Annotation of wikisrc/guide/misc.mdwn, revision 1.3

1.3     ! jdf         1: **Contents**
        !             2: 
        !             3: [[!toc levels=3]]
        !             4: 
1.1       jdf         5: # Miscellaneous operations
                      6: 
                      7: This chapter collects various topics, in sparse order
                      8: 
                      9: ## Installing the boot manager
                     10: 
                     11: ### fdisk
                     12: 
1.2       jdf        13: Sysinst, the NetBSD installation program, usually installs the NetBSD boot
                     14: manager on the hard disk. The boot manager can also be installed or reconfigured
                     15: at a later time, if needed, with the
1.1       jdf        16: [fdisk(8)](http://netbsd.gw.com/cgi-bin/man-cgi?fdisk+8+NetBSD-current)
                     17: command. For example:
                     18: 
                     19:     # fdisk -B wd0
                     20: 
1.2       jdf        21: If NetBSD doesn't boot from the hard disk, you can boot it from the installation
                     22: floppy and start the kernel on the hard disk. Insert the installation disk and,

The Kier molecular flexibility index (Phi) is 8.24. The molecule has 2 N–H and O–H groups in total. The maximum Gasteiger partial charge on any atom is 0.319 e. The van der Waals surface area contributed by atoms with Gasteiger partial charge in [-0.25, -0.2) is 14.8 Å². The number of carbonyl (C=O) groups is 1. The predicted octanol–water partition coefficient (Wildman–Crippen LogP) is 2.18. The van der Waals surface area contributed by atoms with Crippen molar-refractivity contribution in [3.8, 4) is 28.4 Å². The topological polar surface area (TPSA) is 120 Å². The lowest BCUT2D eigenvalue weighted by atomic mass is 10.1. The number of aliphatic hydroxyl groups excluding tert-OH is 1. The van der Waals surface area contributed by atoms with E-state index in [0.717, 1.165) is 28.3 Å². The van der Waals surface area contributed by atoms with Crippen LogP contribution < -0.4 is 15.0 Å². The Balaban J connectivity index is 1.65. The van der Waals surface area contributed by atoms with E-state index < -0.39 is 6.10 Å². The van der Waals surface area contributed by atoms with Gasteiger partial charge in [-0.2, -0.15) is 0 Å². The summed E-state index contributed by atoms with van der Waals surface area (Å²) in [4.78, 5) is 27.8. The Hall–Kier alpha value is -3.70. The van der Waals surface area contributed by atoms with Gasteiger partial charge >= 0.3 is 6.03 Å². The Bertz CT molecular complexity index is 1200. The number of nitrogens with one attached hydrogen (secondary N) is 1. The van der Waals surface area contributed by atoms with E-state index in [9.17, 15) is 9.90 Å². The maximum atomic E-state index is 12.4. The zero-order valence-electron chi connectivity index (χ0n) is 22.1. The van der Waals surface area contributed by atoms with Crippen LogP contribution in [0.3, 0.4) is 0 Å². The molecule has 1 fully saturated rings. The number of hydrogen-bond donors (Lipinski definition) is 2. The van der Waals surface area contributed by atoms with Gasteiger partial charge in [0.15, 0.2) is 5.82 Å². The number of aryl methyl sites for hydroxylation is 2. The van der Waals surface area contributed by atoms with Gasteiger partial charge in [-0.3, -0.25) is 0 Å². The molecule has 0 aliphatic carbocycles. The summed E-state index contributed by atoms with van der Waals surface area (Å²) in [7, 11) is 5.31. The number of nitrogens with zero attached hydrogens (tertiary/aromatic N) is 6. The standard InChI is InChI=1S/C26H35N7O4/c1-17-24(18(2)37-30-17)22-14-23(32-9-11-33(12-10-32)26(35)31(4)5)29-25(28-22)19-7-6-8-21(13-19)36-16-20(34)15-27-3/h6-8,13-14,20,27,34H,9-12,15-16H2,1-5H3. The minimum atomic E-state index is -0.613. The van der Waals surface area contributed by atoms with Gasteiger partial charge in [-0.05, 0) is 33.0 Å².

1.1       jdf        23: at the boot prompt, give the following command:
                     24: 
                     25:     > boot wd0a:netbsd
                     26: 
1.2       jdf        27: This boots the kernel on the hard disk (use the correct device, for example sd0a
1.1       jdf        28: for a SCSI disk).
                     29: 
1.2       jdf        30: *Note*: Sometimes `fdisk -B` doesn't give the expected result (at least it
                     31: happened to me), probably if you install/remove other operating systems like
                     32: Windows 95 or Linux with LILO. In this case, try running `fdisk -i` (which is
1.1       jdf        33: known as `fdisk /mbr` from DOS) and then run again `fdisk` from NetBSD.
                     34: 
                     35: ### installboot
                     36: 
                     37: There is another tool for installing a bootloader, named
                     38: [installboot(8)](http://netbsd.gw.com/cgi-bin/man-cgi?installboot+8+NetBSD-current).
1.2       jdf        39: Depending on the platform you are using, its usage differs, so you should read
1.1       jdf        40: the manpage and its extensive *EXAMPLES* section.
                     41: 
1.2       jdf        42: E.g., if you want to install the bootloader for a ffs filesystem to the